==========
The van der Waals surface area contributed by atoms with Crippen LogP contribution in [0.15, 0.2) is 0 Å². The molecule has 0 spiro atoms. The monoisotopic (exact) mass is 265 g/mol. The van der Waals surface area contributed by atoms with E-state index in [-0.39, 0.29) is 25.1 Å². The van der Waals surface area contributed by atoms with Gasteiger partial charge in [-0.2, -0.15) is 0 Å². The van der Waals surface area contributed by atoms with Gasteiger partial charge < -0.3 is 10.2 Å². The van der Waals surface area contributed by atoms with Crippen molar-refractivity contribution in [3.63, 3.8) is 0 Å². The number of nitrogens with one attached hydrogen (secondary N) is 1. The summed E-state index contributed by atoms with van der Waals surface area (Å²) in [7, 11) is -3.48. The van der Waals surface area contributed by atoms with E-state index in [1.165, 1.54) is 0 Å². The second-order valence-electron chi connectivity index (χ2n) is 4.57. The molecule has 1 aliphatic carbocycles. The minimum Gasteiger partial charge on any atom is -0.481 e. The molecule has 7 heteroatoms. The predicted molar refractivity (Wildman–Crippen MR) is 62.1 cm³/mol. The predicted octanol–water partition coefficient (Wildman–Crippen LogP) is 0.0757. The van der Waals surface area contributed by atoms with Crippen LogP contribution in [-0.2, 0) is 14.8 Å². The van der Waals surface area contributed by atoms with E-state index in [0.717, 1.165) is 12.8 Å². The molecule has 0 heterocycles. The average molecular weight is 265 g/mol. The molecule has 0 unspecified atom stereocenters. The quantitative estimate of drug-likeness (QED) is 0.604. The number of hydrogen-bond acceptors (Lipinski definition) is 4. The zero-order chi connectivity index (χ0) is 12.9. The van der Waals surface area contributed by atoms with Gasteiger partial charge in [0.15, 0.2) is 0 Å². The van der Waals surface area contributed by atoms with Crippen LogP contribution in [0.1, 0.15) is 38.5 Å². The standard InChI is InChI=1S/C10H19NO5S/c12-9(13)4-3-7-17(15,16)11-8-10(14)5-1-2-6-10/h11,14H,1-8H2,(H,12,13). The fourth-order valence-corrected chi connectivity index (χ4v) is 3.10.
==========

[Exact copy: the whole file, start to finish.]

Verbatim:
The van der Waals surface area contributed by atoms with Crippen LogP contribution in [0.15, 0.2) is 0 Å². The molecule has 0 spiro atoms. The monoisotopic (exact) mass is 265 g/mol. The van der Waals surface area contributed by atoms with E-state index in [-0.39, 0.29) is 25.1 Å². The van der Waals surface area contributed by atoms with Gasteiger partial charge in [-0.2, -0.15) is 0 Å². The van der Waals surface area contributed by atoms with Gasteiger partial charge < -0.3 is 10.2 Å². The van der Waals surface area contributed by atoms with Crippen molar-refractivity contribution in [3.63, 3.8) is 0 Å². The number of nitrogens with one attached hydrogen (secondary N) is 1. The summed E-state index contributed by atoms with van der Waals surface area (Å²) in [7, 11) is -3.48. The van der Waals surface area contributed by atoms with E-state index in [1.165, 1.54) is 0 Å². The second-order valence-electron chi connectivity index (χ2n) is 4.57. The molecule has 1 aliphatic carbocycles. The minimum Gasteiger partial charge on any atom is -0.481 e. The molecule has 7 heteroatoms. The predicted molar refractivity (Wildman–Crippen MR) is 62.1 cm³/mol. The predicted octanol–water partition coefficient (Wildman–Crippen LogP) is 0.0757. The van der Waals surface area contributed by atoms with Crippen LogP contribution in [-0.2, 0) is 14.8 Å². The van der Waals surface area contributed by atoms with E-state index in [0.717, 1.165) is 12.8 Å². The molecule has 0 heterocycles. The average molecular weight is 265 g/mol. The molecule has 0 unspecified atom stereocenters. The quantitative estimate of drug-likeness (QED) is 0.604. The number of hydrogen-bond acceptors (Lipinski definition) is 4. The zero-order chi connectivity index (χ0) is 12.9. The van der Waals surface area contributed by atoms with Gasteiger partial charge in [0.15, 0.2) is 0 Å². The van der Waals surface area contributed by atoms with Crippen LogP contribution in [0.1, 0.15) is 38.5 Å². The standard InChI is InChI=1S/C10H19NO5S/c12-9(13)4-3-7-17(15,16)11-8-10(14)5-1-2-6-10/h11,14H,1-8H2,(H,12,13). The fourth-order valence-corrected chi connectivity index (χ4v) is 3.10.